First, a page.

Heavy snow, freezing rain and potential flooding are in the forecast for B.C.’s south coast beginning Thursday night (Dec. 22), and the provincial government is asking people not to travel.
Already struggling to recover from tens of centimetres of snow dumped throughout the Lower Mainland and Vancouver Island, the coastal regions are now having to prepare for a fresh onslaught. Meteorologists and government officials say residents are in for a dangerous triple doozy: heavy snow, followed by freezing rain and ice pellets, and finished off with pouring rain.
The unusually-brutal Christmas conditions are the result of the collision of an arctic front – causing extreme cold in northern and Interior B.C. – and an incoming wave of pacific moisture.
Things will start getting bad Thursday night, according to Environment Canada meteorologist Bobby Sekhon. He says 10 to 20 cm of snow will fall in most coastal regions overnight, but as much as 30 cm could accumulate in the Eastern Fraser Valley and along the Sea to Sky Highway.
By Friday morning, snow will transition to freezing rain. The icy brew will hit Vancouver Island first, beginning in the morning, before striking Metro Vancouver around midday. Conditions in both areas will last until late Friday afternoon. Things will get worse in the Fraser Valley, where freezing rain is forecast to start Friday afternoon and last up to 36 hours.
“These are very dangerous conditions,” Bowinn Ma, minister of emergency management and climate readiness, said during a news conference Thursday.
Her and the Minister of Transportation and Infrastructure Rob Fleming are strongly advising that no one travel until at least Saturday.
“We want everyone to remain safe,” Fleming said.
He said road crews have been out around the clock and will continue to do so, prioritizing main transport routes and switching to ice blades when the freezing rain hits. Still, Fleming said, it is possible they’ll have to close highways with very little notice if road conditions are too dangerous.
Ma and Fleming said if people absolutely have to travel, they should do so with an emergency kit of warm clothes, flashlights, a snow brush, food and water, and a full tank of gas.
Fleming said when people take to the roads without proper tires or without clearing off snow, it results in stranded drivers and crashes. This severely impedes the ability of road contractors to do their work, Fleming said.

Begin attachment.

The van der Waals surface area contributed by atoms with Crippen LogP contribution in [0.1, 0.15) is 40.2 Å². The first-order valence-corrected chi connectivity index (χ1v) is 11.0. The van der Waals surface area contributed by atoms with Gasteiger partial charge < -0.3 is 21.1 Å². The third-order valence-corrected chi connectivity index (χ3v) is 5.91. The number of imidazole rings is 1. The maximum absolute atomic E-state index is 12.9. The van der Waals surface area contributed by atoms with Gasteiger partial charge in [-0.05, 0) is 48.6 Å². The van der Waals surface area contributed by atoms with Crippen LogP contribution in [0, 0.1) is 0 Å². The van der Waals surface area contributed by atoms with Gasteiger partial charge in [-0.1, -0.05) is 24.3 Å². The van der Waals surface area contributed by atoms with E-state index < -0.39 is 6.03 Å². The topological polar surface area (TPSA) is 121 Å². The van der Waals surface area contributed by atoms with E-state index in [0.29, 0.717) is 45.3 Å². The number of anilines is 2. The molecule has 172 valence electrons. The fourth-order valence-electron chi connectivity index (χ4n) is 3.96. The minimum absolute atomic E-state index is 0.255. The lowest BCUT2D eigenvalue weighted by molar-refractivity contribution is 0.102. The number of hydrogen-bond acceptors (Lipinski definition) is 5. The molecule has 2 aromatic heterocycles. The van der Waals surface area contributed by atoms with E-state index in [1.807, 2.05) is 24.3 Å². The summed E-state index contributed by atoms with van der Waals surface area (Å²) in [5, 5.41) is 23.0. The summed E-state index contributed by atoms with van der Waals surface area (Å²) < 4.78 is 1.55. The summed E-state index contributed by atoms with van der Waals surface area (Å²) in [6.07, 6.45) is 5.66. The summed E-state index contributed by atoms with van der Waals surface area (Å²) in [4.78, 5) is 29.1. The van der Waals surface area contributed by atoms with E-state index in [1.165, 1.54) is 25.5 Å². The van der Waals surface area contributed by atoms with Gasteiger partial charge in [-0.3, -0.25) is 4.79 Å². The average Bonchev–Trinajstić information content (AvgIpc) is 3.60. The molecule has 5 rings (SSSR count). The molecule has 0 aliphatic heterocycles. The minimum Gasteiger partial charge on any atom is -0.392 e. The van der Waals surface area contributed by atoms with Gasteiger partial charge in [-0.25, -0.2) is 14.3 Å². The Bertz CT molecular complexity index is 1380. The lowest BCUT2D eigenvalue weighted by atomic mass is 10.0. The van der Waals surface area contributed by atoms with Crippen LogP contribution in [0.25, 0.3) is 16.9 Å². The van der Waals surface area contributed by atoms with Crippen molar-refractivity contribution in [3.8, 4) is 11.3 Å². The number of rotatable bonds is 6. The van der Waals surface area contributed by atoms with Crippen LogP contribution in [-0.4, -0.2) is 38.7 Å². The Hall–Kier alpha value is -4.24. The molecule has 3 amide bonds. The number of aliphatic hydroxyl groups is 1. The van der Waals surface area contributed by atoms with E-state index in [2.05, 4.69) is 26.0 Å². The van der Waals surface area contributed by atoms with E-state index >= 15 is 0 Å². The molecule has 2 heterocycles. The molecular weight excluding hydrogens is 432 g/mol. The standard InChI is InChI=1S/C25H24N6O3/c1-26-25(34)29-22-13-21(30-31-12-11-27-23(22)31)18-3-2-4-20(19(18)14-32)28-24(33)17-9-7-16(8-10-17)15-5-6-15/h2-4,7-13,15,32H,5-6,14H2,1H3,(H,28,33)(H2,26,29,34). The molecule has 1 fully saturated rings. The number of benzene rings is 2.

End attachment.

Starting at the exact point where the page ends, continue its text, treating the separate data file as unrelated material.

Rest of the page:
On top of icy roads, BC Hydro said the freezing rain is also likely to impact power lines. The electricity supplier is anticipating more widespread outages over the coming days.
Travel conditions are expected to ease by late Saturday or Sunday as regular rain begins, but some risks will remain.
Dave Campbell of the River Forecast Centre said they’re closely monitoring the forecast and current snowpack in anticipation of a possible surge in water levels. Campbell said he doesn’t expect things to get too bad, but that a combination of melting snow and falling rain as conditions warm could cause minor to moderate flooding. He said they’re most concerned about Sunday and Monday.
Ma said the Ministry of Emergency Management and Climate Readiness has pre-positioned sand bags throughout at risk areas in case things do flood.
Also over the weekend and into next week, the Ministry of Transportation and Infrastructure said avalanche conditions are likely to increase.
Throughout all of this, the risk will be especially high for people living in precarious conditions or on the street. The Ministry of Emergency Management and Climate Readiness said it’s heard from 21 communities so far who have opened warming centres, and that it’s ready to help any others that need it.
Ma said anyone experiencing homelessness should do their best to seek out one of those centres. A full list can be found on the EmergencyInfoBC site.